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If you’d like more information on the how and why of designing activities, please see Backwards Design, by Jay McTighe& Grant Wiggins.

  • 3.1. For a 3-unit course, 9 hours of instruction and study per week planned.
  • 3.2. Substantive content in course equivalent to or surpassing the learning experience a student would receive in a site-based course.
  • 3.3. All content and required components of the course outline addressed (e.g., use required textbook, address course outcomes, assessments aligned to grading).
  • 3.4. Course content schedule consistently organized in a logical progression with a balanced workflow of modules/units.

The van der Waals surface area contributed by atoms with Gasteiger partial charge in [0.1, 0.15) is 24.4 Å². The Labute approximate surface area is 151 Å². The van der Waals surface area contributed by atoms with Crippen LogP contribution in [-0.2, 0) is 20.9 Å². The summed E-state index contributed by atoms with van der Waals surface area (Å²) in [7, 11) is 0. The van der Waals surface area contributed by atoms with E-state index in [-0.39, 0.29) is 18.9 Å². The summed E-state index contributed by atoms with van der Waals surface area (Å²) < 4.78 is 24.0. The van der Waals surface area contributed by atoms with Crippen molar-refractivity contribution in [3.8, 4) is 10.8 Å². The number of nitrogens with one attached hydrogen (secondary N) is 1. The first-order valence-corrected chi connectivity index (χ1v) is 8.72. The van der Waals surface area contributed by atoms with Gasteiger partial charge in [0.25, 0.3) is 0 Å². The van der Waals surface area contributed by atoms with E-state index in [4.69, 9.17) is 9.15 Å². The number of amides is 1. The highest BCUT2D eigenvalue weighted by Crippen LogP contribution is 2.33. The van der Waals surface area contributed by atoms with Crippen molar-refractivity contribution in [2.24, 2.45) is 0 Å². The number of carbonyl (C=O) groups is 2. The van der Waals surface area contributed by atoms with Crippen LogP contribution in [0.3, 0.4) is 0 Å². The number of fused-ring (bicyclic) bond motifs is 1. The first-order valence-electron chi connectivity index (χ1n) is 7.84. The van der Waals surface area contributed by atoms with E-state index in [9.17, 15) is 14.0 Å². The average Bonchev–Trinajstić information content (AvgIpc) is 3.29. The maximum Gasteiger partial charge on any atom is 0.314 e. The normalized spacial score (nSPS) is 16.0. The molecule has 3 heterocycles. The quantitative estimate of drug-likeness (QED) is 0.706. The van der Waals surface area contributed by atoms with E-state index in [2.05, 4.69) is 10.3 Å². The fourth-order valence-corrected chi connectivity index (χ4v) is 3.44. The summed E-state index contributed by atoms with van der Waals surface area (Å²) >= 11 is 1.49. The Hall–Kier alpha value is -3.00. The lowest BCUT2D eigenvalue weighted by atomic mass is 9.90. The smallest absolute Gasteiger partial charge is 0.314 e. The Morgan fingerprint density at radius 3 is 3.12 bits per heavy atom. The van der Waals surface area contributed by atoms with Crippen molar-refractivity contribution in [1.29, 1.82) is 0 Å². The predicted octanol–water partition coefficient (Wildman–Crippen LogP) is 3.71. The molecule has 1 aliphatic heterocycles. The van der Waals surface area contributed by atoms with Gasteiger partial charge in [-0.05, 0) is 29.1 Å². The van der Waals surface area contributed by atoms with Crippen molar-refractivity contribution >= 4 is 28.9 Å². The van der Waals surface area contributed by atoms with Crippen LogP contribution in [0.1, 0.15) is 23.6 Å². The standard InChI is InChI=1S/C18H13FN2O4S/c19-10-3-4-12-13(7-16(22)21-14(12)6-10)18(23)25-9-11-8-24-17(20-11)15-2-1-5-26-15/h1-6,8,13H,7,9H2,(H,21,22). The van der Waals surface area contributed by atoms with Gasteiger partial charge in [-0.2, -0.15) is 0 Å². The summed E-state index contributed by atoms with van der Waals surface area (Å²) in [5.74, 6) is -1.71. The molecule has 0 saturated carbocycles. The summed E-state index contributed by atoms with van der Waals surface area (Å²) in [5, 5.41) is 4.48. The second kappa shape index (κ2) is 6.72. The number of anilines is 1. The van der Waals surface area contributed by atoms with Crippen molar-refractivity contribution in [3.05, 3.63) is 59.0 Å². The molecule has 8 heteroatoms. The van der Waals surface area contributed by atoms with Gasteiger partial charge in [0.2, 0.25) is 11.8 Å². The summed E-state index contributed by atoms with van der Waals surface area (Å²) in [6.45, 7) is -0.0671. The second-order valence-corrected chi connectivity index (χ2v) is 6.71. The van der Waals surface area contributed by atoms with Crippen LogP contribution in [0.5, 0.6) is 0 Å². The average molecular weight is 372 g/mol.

• 3.5. Where appropriate, connections to course level goals/outcomes/objectives clearly communicated in student-friendly language.
  • 3.6. Each learning module contains instructional materials with sufficient breadth, depth, and currency for student learning.
  • 3.7. Each learning module expects higher order thinking1 explained with examples or models.
  • 3.8. Course engagement supported by activities and experiences using a variety of technologies and teaching strategies to meet learner needs (discussion boards, scheduled emails, web hunt, digital presentations, recorded videos, streaming video, virtual reality, etc.).
  • 3.9. Pedagogical choices of learning activities and interactions effective for student mastery of outcomes/goals.
  • 3.10. Multiple activities structured to develop students' critical thinking, analysis, reflection, collaboration and problem-solving skills.